Monday, December 3, 2007


Who is to say why Bolshoi never got the attention they deserved? In the mid eighties they were using a musical palette that was at its peak of appreciation, and generally doing it better than many of the other bands who were getting more attention for it. 'A way' is one of the great character studies of alternative rock; decades later it snarls and condemns with as much acidity as it did then.

By 1985 much of the terrain that the post-punkers had staked was pretty well mapped out; the second half of the decade was much more about refining a sound than pioneering one. Punk was well in the rear view mirror, and bands like Bolshoi stretched for structures, arrangements and musicality that were elaborate and refined, without letting go of the sharp angles and hard edges that made alternative music dark and edgy.

'A way' begins with a creeping swell of keyboards and wandering guitar, but the setup is brief; with a flourish of bass and drums, the primary theme takes over and drives off. Bolshoi don't beg immediate comparisons to Queen and Frankie Goes To Hollywood, but they approach the arrangement with a similar eye for bombast and theatrical impact. It's easy to imagine an orchestral arrangement of the song with a pizzicato string section taking over the guitar part, and brass playing the accents in the chorus.

Over and above the haunting portrait of a lady presented by the lyrics, in several instances the lines are clearly written to give the effect of the spoken word as much as the sung. We have a narrator who would be at home in a production of Sweeney Todd, sing-telling his story with only a fleeting compassion for his subject. Early on he sings 'So let's not fight OK, yeah...', the last word trailing off tunelessly but wholly expressing the caustic sarcasm of the line.

We don't know our subject's name; it seems she is the narrator's sister, and he sings the story of her life as he has witnessed it, addressing her directly in the second person. The song begins with the girl's engagement, prompting our narrator's flashback through her life. Before she met her fiance, our heroine was well inclined to trade on her good looks, teasing boys into spending their money on her. That would be innocent enough, but the second verse darkens the mood, describing skeletons in the family closet and gossip on the street. The family's shame is kept a mystery.

The bridge contains one of the most chilling couplets in modern music: 'Innocence and lies don't make a perfect match / Leave your door unlatched'. The next two aren't bad, either: 'I know a word can be untrue / and yet still move you'. Things are not looking well for our girl. Shifting chillingly into the third person and the past tense (has she died?) the final verse tells just enough to end the story, but leaves us guessing. It was a white wedding, even though everyone seems to have known better, and soon a baby joined the family. But the mood of the song have never lightened, and we certainly don't get off with a feel-good ending: 'And all the time they stuck the knife in / Pulled it up and twisted around'.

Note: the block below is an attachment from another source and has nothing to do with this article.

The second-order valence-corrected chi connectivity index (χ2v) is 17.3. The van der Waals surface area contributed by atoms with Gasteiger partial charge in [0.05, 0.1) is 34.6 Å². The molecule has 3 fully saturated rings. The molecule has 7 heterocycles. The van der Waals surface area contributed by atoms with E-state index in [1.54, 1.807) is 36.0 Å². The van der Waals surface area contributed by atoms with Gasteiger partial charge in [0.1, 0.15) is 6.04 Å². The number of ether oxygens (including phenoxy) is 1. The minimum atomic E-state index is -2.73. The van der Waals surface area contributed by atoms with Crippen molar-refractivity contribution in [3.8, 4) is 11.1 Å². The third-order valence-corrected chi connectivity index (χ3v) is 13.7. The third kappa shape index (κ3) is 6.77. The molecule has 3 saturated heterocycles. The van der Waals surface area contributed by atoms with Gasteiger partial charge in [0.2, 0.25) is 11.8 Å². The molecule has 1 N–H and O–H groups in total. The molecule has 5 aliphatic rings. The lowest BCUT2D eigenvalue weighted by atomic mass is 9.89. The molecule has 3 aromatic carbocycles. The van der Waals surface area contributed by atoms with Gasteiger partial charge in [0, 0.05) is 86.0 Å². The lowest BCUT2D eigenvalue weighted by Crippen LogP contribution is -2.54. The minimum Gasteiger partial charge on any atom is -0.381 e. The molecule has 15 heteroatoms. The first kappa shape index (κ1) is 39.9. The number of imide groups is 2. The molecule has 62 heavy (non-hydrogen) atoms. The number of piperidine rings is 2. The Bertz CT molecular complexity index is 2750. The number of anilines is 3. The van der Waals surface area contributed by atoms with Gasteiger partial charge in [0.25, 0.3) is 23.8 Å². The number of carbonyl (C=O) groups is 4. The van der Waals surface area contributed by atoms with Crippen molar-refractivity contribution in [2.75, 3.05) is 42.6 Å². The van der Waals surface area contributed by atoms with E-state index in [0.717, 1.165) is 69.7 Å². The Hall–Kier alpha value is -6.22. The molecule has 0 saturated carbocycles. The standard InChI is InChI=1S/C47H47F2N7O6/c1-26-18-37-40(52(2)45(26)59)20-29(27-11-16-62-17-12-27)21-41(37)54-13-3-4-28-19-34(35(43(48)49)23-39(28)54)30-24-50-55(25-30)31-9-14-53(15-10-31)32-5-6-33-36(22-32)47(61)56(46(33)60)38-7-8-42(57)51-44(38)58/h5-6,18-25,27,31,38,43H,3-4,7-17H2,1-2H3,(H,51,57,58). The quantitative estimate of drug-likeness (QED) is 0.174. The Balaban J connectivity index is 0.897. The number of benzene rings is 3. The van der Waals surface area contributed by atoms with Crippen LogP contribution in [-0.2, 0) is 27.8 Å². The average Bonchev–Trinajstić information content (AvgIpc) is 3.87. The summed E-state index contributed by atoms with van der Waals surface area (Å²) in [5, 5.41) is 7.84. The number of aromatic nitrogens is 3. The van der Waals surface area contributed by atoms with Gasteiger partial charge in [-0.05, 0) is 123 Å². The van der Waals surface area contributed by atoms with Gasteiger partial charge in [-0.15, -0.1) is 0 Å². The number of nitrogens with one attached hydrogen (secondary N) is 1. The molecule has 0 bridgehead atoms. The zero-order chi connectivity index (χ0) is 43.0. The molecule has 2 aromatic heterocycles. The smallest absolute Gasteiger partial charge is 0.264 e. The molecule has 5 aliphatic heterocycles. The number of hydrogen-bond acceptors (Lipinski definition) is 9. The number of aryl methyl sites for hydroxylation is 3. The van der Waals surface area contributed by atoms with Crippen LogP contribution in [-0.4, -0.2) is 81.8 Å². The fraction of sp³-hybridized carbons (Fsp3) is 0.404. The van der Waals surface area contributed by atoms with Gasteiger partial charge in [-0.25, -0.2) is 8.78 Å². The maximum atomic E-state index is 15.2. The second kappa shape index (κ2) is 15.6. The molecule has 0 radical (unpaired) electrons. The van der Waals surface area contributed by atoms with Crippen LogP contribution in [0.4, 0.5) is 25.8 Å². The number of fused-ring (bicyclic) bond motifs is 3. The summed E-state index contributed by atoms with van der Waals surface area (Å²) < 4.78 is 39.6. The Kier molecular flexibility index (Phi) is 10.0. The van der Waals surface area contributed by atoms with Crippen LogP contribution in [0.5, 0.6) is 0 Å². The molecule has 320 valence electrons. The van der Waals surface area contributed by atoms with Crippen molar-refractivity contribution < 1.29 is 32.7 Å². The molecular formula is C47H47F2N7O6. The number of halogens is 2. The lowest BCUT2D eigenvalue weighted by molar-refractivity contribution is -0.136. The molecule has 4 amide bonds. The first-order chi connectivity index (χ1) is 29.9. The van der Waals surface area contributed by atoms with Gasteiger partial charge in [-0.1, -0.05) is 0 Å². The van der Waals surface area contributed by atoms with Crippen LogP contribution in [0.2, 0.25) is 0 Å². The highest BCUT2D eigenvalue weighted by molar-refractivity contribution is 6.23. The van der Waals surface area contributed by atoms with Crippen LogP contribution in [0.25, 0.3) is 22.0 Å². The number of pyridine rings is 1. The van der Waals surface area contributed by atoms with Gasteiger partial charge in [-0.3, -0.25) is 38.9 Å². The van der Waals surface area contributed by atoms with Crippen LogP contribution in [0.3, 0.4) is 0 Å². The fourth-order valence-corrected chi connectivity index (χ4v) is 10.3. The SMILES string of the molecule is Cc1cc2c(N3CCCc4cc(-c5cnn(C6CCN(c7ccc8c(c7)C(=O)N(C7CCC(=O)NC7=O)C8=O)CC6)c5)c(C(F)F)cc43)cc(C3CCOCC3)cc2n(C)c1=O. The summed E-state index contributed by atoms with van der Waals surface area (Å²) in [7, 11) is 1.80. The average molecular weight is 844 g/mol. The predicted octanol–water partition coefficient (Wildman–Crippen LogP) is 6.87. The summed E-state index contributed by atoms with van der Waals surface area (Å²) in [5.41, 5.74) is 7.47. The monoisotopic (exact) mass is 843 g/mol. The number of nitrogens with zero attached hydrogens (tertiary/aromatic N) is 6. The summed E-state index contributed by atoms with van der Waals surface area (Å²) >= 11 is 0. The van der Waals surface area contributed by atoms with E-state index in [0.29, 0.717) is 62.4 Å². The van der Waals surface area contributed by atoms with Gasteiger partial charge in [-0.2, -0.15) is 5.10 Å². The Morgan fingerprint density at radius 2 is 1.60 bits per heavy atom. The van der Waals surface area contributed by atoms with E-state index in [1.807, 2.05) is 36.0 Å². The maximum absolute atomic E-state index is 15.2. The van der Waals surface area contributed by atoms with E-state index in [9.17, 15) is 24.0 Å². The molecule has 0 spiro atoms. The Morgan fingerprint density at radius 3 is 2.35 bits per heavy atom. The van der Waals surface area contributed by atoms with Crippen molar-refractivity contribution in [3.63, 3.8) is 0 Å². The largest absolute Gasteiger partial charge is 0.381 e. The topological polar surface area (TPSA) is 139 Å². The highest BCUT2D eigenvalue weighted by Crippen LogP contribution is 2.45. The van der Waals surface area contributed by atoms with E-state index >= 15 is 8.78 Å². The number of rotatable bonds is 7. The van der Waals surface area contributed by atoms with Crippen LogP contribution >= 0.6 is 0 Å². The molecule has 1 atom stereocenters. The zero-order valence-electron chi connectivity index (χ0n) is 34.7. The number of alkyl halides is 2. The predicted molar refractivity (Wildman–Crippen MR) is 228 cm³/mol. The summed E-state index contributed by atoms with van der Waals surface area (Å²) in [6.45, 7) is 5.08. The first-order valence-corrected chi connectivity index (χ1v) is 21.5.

Was the family shame their daughter's pregnancy and abortion? There are hints that it even may have been incestuous rape; who else would be coming through the unlatched door? Or was it some kind of prostitution? ('And all the times they bring their friends 'round / Dress you up, show you up'.) Looking back, the song has been loaded with entendres of crossed legs, drawn curtains falling open, and we understand why even the lighter lines have been ominous. Brother narrator struggles to make sense of it himself, believing but still having trouble understanding. His sister seems barely to have escaped into a marriage clutching what little honor she had left.

Despite the barrage of words in 'A way', what makes it that much more brilliant is a minimal chorus with a richly ambivalent metaphor. It's easy to see how the song's title is often mistakenly written 'Away'; the syntax of the song suggests it at one point ('and then you'd toss your hair... a-way') and there are a host of things she might want to escape. But the deeper meaning is literally 'a way', as in 'a means' or 'a strategy', reinforced by the rest of the chorus - 'Yes you get by'. As fun and innocent as our heroine's childhood was, too soon her life has been reduced simply to getting by, scraping through, choosing the least of all evils.

In his last words, again more spoken than sung, brother narrator underscores the tragedy of his sister's life one last time. 'Well that's fine... fine... fine...' It's not great, not even good, simply fine, which is probably the best his poor sister could hope for after the tragedy that has been visited upon her. As danceable and alluring as 'A way' is, it's a wrenching song with a beautiful bleakness. Bolshoi may never have matched this achievement, but they set the bar well beyond the reach of most bands with this song.

Bolshoi official website